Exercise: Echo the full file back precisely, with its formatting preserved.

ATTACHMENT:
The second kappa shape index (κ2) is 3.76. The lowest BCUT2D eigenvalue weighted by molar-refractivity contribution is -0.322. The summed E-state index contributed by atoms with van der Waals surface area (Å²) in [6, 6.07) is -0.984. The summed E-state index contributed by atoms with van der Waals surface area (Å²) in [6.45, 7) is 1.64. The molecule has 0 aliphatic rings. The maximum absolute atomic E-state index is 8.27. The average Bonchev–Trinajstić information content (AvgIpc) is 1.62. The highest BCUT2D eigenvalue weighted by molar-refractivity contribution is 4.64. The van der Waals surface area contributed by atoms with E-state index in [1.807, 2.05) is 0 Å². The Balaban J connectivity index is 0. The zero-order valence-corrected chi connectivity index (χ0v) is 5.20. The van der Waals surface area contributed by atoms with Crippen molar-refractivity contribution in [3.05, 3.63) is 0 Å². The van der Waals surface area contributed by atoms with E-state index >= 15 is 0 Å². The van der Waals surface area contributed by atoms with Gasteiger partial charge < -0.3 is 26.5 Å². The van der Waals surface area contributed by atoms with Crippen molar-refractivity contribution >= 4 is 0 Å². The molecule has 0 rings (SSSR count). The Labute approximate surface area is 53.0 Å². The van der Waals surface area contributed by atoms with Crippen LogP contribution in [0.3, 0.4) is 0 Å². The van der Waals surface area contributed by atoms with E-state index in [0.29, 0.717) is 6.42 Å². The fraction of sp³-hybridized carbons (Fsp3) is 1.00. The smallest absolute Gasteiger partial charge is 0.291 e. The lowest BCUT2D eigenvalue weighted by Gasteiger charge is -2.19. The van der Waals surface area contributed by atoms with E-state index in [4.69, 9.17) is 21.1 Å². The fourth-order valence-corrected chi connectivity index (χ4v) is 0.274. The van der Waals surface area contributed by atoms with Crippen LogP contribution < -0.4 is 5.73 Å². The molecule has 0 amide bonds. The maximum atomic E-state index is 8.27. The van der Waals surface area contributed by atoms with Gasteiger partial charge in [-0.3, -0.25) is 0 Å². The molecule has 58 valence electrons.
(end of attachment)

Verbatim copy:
The second kappa shape index (κ2) is 3.76. The lowest BCUT2D eigenvalue weighted by molar-refractivity contribution is -0.322. The summed E-state index contributed by atoms with van der Waals surface area (Å²) in [6, 6.07) is -0.984. The summed E-state index contributed by atoms with van der Waals surface area (Å²) in [6.45, 7) is 1.64. The molecule has 0 aliphatic rings. The maximum absolute atomic E-state index is 8.27. The average Bonchev–Trinajstić information content (AvgIpc) is 1.62. The highest BCUT2D eigenvalue weighted by molar-refractivity contribution is 4.64. The van der Waals surface area contributed by atoms with E-state index in [1.807, 2.05) is 0 Å². The Balaban J connectivity index is 0. The zero-order valence-corrected chi connectivity index (χ0v) is 5.20. The van der Waals surface area contributed by atoms with Crippen molar-refractivity contribution in [3.05, 3.63) is 0 Å². The van der Waals surface area contributed by atoms with E-state index >= 15 is 0 Å². The van der Waals surface area contributed by atoms with Gasteiger partial charge < -0.3 is 26.5 Å². The van der Waals surface area contributed by atoms with Crippen molar-refractivity contribution >= 4 is 0 Å². The molecule has 0 rings (SSSR count). The Labute approximate surface area is 53.0 Å². The van der Waals surface area contributed by atoms with Crippen LogP contribution in [0.3, 0.4) is 0 Å². The van der Waals surface area contributed by atoms with E-state index in [0.29, 0.717) is 6.42 Å². The fraction of sp³-hybridized carbons (Fsp3) is 1.00. The smallest absolute Gasteiger partial charge is 0.291 e. The lowest BCUT2D eigenvalue weighted by Gasteiger charge is -2.19. The van der Waals surface area contributed by atoms with E-state index in [4.69, 9.17) is 21.1 Å². The fourth-order valence-corrected chi connectivity index (χ4v) is 0.274. The van der Waals surface area contributed by atoms with Crippen LogP contribution < -0.4 is 5.73 Å². The molecule has 0 amide bonds. The maximum atomic E-state index is 8.27. The van der Waals surface area contributed by atoms with Gasteiger partial charge in [-0.3, -0.25) is 0 Å². The molecule has 58 valence electrons.